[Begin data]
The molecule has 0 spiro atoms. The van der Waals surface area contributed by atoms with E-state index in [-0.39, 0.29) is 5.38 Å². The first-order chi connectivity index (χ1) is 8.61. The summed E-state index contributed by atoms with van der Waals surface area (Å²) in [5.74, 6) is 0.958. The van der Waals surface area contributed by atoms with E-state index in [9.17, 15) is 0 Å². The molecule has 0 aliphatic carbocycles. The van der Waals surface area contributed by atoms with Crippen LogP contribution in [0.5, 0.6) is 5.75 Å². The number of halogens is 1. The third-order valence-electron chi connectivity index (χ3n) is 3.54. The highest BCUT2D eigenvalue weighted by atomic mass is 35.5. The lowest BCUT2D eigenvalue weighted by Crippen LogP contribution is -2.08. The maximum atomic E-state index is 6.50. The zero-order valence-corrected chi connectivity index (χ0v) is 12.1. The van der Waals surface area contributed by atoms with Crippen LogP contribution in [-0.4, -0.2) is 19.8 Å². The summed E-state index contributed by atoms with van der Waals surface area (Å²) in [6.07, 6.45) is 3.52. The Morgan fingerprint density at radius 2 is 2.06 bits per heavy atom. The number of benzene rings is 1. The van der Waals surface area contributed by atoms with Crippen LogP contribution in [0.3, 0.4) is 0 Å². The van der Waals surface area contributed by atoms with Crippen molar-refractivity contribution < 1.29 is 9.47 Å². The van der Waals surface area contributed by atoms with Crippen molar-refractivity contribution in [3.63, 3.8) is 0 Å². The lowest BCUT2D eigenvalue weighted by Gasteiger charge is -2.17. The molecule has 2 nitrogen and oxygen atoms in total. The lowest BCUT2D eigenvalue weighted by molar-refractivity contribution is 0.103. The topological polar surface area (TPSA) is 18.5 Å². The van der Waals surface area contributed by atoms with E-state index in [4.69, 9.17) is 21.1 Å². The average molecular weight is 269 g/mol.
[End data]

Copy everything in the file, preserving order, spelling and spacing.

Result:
The molecule has 0 spiro atoms. The van der Waals surface area contributed by atoms with E-state index in [-0.39, 0.29) is 5.38 Å². The first-order chi connectivity index (χ1) is 8.61. The summed E-state index contributed by atoms with van der Waals surface area (Å²) in [5.74, 6) is 0.958. The van der Waals surface area contributed by atoms with E-state index in [9.17, 15) is 0 Å². The molecule has 0 aliphatic carbocycles. The van der Waals surface area contributed by atoms with Crippen LogP contribution in [0.5, 0.6) is 5.75 Å². The number of halogens is 1. The third-order valence-electron chi connectivity index (χ3n) is 3.54. The highest BCUT2D eigenvalue weighted by atomic mass is 35.5. The lowest BCUT2D eigenvalue weighted by Crippen LogP contribution is -2.08. The maximum atomic E-state index is 6.50. The zero-order valence-corrected chi connectivity index (χ0v) is 12.1. The van der Waals surface area contributed by atoms with Crippen LogP contribution in [-0.4, -0.2) is 19.8 Å². The summed E-state index contributed by atoms with van der Waals surface area (Å²) in [6.07, 6.45) is 3.52. The Morgan fingerprint density at radius 2 is 2.06 bits per heavy atom. The number of benzene rings is 1. The van der Waals surface area contributed by atoms with Crippen LogP contribution in [0.3, 0.4) is 0 Å². The van der Waals surface area contributed by atoms with Crippen molar-refractivity contribution < 1.29 is 9.47 Å². The van der Waals surface area contributed by atoms with Crippen molar-refractivity contribution in [3.63, 3.8) is 0 Å². The lowest BCUT2D eigenvalue weighted by Gasteiger charge is -2.17. The molecule has 2 nitrogen and oxygen atoms in total. The lowest BCUT2D eigenvalue weighted by molar-refractivity contribution is 0.103. The topological polar surface area (TPSA) is 18.5 Å². The van der Waals surface area contributed by atoms with E-state index in [4.69, 9.17) is 21.1 Å². The average molecular weight is 269 g/mol.